February 22, 2018

Fish Trap River Access, Shenandoah River

Shenandoah River State Park


This morning I had an appointment in Front Royal, and afterward I bought a salad at Martins and took it to the state park for a quiet lunch. Almost no one was there, as it was a chilly and cloudy day. I ate in the car and then walked through a picnic area down to the river.

I found steps leading to the river at the "Fish Trap River Access." I've read about the fish traps in a guide for boaters on the Shenandoah. These traps are rock dams utilized by Native Americans who built fish weirs of rocks and branches, which slowed the movement of fish so that they could be easily speared, or even scooped up into a basket.

Archaeological evidence has shown that Paleo-Indians excavated jasper and crafted arrowheads in this area over 10,000 years ago! They probably returned to the river every spring to fish.

Most fish traps were partially removed to facilitate commerce back when the Shenandoah was used as a highway for moving goods, which was seasonal because often the river is too low for even a flat boat.






Shenandoah River State Park is open year-round, even when Skyline Drive in the mountains above it is closed. There is a small entrance fee, worth paying even if all you do is look at the view from Cullers Overlook. But come down to the river too!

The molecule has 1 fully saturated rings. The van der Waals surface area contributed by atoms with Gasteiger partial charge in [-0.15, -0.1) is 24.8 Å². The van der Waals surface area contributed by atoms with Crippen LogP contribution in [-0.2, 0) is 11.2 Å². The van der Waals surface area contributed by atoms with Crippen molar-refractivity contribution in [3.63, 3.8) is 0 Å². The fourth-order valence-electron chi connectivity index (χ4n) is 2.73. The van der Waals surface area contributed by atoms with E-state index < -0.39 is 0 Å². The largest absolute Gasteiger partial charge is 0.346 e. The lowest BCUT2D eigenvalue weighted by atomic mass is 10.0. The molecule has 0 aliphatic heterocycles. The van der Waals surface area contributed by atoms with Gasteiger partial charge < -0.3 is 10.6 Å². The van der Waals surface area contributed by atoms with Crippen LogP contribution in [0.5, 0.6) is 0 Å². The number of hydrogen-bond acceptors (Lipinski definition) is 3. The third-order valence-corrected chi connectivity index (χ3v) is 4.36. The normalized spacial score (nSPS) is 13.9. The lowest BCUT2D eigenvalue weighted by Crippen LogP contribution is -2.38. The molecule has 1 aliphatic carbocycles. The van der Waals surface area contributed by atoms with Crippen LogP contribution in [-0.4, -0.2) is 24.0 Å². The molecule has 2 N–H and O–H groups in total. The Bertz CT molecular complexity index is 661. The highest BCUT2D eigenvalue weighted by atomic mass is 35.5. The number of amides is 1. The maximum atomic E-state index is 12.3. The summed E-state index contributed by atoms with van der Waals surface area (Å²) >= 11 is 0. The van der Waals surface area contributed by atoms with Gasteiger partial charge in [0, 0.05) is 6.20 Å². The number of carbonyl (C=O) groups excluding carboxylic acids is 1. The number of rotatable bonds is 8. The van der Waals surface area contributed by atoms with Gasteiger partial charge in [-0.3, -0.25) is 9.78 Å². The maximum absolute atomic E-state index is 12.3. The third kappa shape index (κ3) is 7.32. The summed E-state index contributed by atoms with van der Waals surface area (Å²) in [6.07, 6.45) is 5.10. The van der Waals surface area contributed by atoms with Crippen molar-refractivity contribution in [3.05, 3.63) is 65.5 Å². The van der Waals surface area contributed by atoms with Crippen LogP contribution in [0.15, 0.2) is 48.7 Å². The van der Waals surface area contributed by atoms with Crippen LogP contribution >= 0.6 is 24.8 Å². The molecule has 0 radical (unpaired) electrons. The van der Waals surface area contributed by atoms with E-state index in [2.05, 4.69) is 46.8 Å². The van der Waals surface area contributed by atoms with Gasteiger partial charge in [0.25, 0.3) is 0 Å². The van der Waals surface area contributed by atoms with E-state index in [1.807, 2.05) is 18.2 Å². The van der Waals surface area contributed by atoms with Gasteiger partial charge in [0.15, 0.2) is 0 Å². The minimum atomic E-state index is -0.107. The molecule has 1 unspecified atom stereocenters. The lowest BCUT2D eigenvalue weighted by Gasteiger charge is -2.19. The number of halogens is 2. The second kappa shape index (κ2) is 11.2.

7 comments:

  1. That is cool. I have read that the native Americans worked the land actively. I've read some things about the infrastructure they built on the gulf coast and some of the things they did in the Yellowstone Park area that are amazing. I love these fish traps.

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  2. Love that last shot. Have a great weekend.

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  3. hard to imagine we were not the first to live somewhere, but 10,000 years is amazing.

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  4. I've heard of similar techniques used by some indigenous tribes here.

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  5. A beautiful area. Yes, the natives would have wisely used every resource.

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  6. That's a beautiful view of the river. Interesting information about the fish traps.

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  7. So beautiful area.. love the little history..

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